Because of immigration and globalization, the demand for translation services has never been higher. In fact, it’s recession-proof (at least so far). Even when the world plunged into a recession, the demand for translation remained strong. It’s simply becoming indispensable to businesses, governments, and individuals — it’s becoming an inelastic product, and will only become more so.
As of 2012, Common Sense Advisory estimated the industry at $33.5 billion. The U.S. Bureau of Statistics estimates that translation jobs in the U.S. will grow 46% between 2012-2022, as compared to the average job growth of other occupations at 11%. By the way, in the same study, they mention that demand will remain strong for French, German, Portuguese, Russian and Spanish, while demand for Arabic, Chinese, Hindi, and Korean translators will continue to grow.
As demand grows, it will become harder for people to find qualified translators, because there just aren’t enough people out there who are up for the job. That’s where technology comes in, and as it improves it will help translators deal with the massive amounts of content and data that is created every day.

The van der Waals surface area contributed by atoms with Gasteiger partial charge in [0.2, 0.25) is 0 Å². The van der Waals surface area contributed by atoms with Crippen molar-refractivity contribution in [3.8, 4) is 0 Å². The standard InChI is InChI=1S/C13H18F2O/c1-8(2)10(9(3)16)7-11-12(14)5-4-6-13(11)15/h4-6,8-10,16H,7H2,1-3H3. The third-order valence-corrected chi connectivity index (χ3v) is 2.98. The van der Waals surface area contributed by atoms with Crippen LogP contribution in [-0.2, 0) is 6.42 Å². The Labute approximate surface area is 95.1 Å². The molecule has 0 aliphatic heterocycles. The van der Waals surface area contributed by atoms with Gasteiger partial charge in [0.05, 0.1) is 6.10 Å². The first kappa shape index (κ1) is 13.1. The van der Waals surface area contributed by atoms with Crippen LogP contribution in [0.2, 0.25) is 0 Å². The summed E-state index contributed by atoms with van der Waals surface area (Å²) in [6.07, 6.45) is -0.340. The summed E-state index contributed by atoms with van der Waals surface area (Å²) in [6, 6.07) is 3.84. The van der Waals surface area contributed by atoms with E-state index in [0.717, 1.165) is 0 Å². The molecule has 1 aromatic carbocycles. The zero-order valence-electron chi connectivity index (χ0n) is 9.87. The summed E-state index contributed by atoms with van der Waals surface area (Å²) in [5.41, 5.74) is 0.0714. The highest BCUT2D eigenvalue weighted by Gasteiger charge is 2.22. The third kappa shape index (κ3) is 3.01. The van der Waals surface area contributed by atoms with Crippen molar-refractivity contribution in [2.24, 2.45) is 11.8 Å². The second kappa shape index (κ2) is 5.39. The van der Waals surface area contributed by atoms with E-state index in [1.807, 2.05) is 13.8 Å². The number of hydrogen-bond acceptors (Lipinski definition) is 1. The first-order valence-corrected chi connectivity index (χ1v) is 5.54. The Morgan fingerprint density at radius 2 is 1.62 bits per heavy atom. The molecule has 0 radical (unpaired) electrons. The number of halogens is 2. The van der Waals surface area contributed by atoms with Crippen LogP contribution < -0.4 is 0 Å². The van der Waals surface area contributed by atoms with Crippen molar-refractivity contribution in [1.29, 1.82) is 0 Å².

Technology like Unbabel’s aids translators so that they can be as efficient as possible—our technology does the heavy lifting, and our humans make sure everything is a-ok and the content reads like the original text. Translation is hard. Great, natural-sounding translation is even harder.
Our technology learns from the mistakes it makes and the feedback the translators provide, and begins to understand how languages—and language pairs—work. This makes less and less work for our editors, so that as an industry we can keep up with the crazy demand that’s only going to get crazier. After all, we all want to give people access to the same products and education and content that we have and make the world’s playing field a bit more level.